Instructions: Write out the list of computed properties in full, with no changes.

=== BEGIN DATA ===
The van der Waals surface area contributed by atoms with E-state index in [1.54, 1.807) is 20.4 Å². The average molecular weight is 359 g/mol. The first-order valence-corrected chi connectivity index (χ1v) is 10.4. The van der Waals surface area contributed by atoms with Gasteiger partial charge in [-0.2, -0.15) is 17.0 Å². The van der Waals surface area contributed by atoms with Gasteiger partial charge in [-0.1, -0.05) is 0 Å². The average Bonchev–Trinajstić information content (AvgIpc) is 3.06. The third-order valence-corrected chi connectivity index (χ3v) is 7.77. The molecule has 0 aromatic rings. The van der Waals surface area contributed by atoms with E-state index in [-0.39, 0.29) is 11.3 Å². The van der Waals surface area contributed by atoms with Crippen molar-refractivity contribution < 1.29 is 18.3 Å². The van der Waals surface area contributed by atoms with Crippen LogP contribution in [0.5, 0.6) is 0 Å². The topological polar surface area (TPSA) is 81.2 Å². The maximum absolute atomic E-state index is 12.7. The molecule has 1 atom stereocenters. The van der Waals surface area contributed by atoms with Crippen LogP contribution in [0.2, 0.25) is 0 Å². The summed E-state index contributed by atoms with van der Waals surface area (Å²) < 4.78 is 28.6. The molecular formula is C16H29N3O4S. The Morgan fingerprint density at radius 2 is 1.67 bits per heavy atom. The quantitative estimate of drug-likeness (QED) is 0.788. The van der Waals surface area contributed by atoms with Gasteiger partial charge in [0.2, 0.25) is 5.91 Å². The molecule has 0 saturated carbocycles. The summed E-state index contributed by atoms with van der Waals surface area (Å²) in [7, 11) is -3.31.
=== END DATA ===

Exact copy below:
The van der Waals surface area contributed by atoms with E-state index in [1.54, 1.807) is 20.4 Å². The average molecular weight is 359 g/mol. The first-order valence-corrected chi connectivity index (χ1v) is 10.4. The van der Waals surface area contributed by atoms with Gasteiger partial charge in [-0.2, -0.15) is 17.0 Å². The van der Waals surface area contributed by atoms with Gasteiger partial charge in [-0.1, -0.05) is 0 Å². The average Bonchev–Trinajstić information content (AvgIpc) is 3.06. The third-order valence-corrected chi connectivity index (χ3v) is 7.77. The molecule has 0 aromatic rings. The van der Waals surface area contributed by atoms with E-state index in [-0.39, 0.29) is 11.3 Å². The van der Waals surface area contributed by atoms with Crippen molar-refractivity contribution < 1.29 is 18.3 Å². The van der Waals surface area contributed by atoms with Crippen LogP contribution in [0.5, 0.6) is 0 Å². The topological polar surface area (TPSA) is 81.2 Å². The maximum absolute atomic E-state index is 12.7. The molecule has 1 atom stereocenters. The van der Waals surface area contributed by atoms with Crippen LogP contribution in [0.2, 0.25) is 0 Å². The summed E-state index contributed by atoms with van der Waals surface area (Å²) < 4.78 is 28.6. The molecular formula is C16H29N3O4S. The Morgan fingerprint density at radius 2 is 1.67 bits per heavy atom. The quantitative estimate of drug-likeness (QED) is 0.788. The van der Waals surface area contributed by atoms with Gasteiger partial charge in [0.2, 0.25) is 5.91 Å². The molecule has 0 saturated carbocycles. The summed E-state index contributed by atoms with van der Waals surface area (Å²) in [7, 11) is -3.31.